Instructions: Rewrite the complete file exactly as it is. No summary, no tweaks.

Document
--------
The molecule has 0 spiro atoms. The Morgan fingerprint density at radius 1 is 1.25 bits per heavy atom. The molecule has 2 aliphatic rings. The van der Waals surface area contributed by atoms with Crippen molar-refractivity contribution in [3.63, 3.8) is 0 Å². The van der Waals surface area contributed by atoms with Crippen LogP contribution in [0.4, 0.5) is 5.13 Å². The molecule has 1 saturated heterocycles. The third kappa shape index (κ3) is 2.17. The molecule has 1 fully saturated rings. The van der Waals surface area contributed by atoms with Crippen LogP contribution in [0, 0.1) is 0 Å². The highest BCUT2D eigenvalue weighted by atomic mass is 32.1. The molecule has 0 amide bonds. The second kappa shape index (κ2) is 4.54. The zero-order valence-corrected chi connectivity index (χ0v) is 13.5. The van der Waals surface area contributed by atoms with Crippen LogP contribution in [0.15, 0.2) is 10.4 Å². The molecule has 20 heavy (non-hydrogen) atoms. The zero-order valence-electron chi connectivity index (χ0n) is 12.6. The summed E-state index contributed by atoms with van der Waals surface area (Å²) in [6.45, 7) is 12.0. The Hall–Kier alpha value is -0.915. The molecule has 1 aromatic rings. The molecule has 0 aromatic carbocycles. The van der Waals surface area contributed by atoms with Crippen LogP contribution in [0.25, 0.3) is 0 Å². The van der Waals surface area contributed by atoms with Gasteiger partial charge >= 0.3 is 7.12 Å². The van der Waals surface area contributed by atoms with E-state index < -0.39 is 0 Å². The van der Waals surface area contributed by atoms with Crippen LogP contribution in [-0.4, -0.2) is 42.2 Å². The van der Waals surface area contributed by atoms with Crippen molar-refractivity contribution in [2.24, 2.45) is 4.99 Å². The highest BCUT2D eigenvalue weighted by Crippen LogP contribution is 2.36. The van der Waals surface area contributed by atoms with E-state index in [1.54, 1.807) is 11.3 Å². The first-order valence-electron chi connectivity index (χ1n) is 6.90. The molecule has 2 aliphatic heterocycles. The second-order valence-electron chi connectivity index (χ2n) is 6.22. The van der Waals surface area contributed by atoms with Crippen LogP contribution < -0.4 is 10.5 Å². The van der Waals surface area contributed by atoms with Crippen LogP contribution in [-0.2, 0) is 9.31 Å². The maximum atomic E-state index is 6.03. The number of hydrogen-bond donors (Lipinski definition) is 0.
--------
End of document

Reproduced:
The molecule has 0 spiro atoms. The Morgan fingerprint density at radius 1 is 1.25 bits per heavy atom. The molecule has 2 aliphatic rings. The van der Waals surface area contributed by atoms with Crippen molar-refractivity contribution in [3.63, 3.8) is 0 Å². The van der Waals surface area contributed by atoms with Crippen LogP contribution in [0.4, 0.5) is 5.13 Å². The molecule has 1 saturated heterocycles. The third kappa shape index (κ3) is 2.17. The molecule has 1 fully saturated rings. The van der Waals surface area contributed by atoms with Crippen LogP contribution in [0, 0.1) is 0 Å². The highest BCUT2D eigenvalue weighted by atomic mass is 32.1. The molecule has 0 amide bonds. The second kappa shape index (κ2) is 4.54. The zero-order valence-corrected chi connectivity index (χ0v) is 13.5. The van der Waals surface area contributed by atoms with Crippen LogP contribution in [0.15, 0.2) is 10.4 Å². The molecule has 20 heavy (non-hydrogen) atoms. The zero-order valence-electron chi connectivity index (χ0n) is 12.6. The summed E-state index contributed by atoms with van der Waals surface area (Å²) in [6.45, 7) is 12.0. The Hall–Kier alpha value is -0.915. The molecule has 1 aromatic rings. The molecule has 0 aromatic carbocycles. The van der Waals surface area contributed by atoms with Crippen LogP contribution in [0.25, 0.3) is 0 Å². The van der Waals surface area contributed by atoms with Gasteiger partial charge >= 0.3 is 7.12 Å². The van der Waals surface area contributed by atoms with E-state index < -0.39 is 0 Å². The van der Waals surface area contributed by atoms with Crippen LogP contribution in [-0.4, -0.2) is 42.2 Å². The van der Waals surface area contributed by atoms with Crippen molar-refractivity contribution in [2.24, 2.45) is 4.99 Å². The highest BCUT2D eigenvalue weighted by Crippen LogP contribution is 2.36. The van der Waals surface area contributed by atoms with E-state index in [1.54, 1.807) is 11.3 Å². The first-order valence-electron chi connectivity index (χ1n) is 6.90. The molecule has 2 aliphatic heterocycles. The second-order valence-electron chi connectivity index (χ2n) is 6.22. The van der Waals surface area contributed by atoms with Crippen LogP contribution < -0.4 is 10.5 Å². The van der Waals surface area contributed by atoms with Crippen LogP contribution in [-0.2, 0) is 9.31 Å². The maximum atomic E-state index is 6.03. The number of hydrogen-bond donors (Lipinski definition) is 0.